A small town in the 1940s. We're paused here, slightly sweating, on a route march from the future. The houses are all wearing down, decrepit from a failed decade, and yet their window glass is polished. I recognise each house in detail, can almost name the families, but know too what the years have wrought. This one, that one. Weatherboard or brick or fibro, torn down in a day or two. A sort of mall and blocks of flats rise up to take their places. A few survive, cobwebbed and empty. Some are lovingly refurbished. The weather though is not much changed. The lawns and yards are no less parched, their fences still askew. A childhood has retrieved its sharpness while vanishing entirely. I know we're in a dream. But that will tell us nothing. A small town of the 1940s; war still throbbing to the north. And yet, despite the blackout code, its windows strangely shine.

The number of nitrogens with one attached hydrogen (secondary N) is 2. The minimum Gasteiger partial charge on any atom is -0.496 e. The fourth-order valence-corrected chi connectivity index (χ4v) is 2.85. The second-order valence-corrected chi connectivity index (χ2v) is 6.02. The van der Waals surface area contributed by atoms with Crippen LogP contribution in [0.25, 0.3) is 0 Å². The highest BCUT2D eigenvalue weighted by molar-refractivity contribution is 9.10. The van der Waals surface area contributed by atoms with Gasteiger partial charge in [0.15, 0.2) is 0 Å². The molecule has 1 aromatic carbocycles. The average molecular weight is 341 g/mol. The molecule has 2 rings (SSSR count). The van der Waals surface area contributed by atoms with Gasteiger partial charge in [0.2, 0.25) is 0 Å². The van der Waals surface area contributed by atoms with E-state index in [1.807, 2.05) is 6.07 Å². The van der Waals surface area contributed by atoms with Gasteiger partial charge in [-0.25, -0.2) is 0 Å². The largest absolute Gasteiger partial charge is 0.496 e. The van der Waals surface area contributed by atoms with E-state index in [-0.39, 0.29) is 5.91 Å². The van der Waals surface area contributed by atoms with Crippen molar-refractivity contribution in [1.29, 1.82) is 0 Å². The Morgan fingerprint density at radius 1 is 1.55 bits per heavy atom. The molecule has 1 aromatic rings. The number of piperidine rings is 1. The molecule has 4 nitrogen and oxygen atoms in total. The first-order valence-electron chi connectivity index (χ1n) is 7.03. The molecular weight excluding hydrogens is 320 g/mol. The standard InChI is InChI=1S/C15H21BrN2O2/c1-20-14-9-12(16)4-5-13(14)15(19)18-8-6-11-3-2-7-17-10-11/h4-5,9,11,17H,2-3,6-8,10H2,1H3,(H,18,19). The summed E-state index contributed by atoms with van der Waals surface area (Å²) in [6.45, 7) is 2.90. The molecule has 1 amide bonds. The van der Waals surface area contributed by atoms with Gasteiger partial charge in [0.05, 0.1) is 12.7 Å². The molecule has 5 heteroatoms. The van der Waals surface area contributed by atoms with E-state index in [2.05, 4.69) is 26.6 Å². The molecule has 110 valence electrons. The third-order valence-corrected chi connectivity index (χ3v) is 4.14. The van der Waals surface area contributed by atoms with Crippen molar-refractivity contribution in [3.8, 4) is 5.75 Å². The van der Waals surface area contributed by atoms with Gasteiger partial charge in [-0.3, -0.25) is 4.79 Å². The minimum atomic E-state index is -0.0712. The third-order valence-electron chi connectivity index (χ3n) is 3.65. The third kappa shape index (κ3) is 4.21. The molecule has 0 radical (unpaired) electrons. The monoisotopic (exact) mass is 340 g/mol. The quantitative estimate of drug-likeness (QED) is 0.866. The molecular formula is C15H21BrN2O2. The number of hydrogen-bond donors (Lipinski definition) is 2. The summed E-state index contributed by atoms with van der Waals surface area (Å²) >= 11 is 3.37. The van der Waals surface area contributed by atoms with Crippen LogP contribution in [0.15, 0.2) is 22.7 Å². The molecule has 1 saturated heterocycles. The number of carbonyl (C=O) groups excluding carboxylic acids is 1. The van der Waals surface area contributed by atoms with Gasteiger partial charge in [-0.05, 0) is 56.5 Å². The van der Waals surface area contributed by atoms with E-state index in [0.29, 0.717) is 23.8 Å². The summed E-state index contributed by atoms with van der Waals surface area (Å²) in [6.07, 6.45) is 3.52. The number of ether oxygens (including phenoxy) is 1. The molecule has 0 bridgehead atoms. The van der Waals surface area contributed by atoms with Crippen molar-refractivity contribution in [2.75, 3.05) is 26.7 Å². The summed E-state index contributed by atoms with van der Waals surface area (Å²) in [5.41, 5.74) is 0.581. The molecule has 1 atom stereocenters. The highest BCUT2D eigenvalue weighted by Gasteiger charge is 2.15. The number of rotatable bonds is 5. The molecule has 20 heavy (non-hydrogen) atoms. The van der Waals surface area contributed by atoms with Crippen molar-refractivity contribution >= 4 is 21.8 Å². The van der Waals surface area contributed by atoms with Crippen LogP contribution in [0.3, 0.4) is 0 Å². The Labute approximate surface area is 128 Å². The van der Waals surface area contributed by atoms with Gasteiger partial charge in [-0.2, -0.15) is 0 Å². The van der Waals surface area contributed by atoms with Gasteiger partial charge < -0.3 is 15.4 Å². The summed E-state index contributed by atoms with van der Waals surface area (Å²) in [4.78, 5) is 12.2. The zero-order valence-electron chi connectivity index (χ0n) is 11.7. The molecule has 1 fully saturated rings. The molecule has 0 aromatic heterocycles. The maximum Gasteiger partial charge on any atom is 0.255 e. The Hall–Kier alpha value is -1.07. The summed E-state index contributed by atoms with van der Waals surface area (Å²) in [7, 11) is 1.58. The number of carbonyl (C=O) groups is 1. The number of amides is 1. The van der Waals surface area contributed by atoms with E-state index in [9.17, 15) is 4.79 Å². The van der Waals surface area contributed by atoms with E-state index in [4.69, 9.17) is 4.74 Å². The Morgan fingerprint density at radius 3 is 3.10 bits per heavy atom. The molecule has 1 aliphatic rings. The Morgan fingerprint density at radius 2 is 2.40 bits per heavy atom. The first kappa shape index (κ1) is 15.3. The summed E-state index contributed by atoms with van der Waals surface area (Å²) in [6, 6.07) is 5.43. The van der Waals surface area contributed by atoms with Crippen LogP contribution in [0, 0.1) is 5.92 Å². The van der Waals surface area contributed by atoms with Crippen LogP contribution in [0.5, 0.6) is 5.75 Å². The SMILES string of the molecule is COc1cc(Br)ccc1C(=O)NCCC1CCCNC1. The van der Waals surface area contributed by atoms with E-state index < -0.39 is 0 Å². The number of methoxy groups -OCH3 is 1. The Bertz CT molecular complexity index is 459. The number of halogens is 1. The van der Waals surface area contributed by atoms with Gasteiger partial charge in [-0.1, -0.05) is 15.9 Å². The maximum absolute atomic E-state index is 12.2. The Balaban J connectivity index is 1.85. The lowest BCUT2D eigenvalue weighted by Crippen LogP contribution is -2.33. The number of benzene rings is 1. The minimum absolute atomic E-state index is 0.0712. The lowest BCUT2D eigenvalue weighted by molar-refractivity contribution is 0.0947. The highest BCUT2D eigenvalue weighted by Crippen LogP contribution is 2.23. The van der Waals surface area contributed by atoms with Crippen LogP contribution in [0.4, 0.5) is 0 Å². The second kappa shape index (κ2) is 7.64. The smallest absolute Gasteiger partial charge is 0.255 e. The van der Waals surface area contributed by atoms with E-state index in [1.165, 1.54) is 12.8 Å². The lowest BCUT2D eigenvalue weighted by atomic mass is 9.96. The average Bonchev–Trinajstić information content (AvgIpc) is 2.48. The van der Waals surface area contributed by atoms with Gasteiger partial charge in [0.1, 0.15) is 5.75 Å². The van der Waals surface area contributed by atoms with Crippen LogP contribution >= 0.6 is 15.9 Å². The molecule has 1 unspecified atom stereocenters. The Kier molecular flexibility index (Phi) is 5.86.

'Windows' a new poem by Geoff Page
By this contributor
- Geoff Page reviews 'Transparencies' by Stephen Edgar
- Geoff Page reviews 'A Personal History of Vision' by Luke Fischer, 'Flute of Milk' by Susan Fealy', and 'Dark Convicts: Ex-slaves on the First Fleet' by Judy Johnson
- Geoff Page reviews 'The Fremantle Press Anthology of Western Australian Poetry' by John Kinsella and Tracy Ryan (eds)
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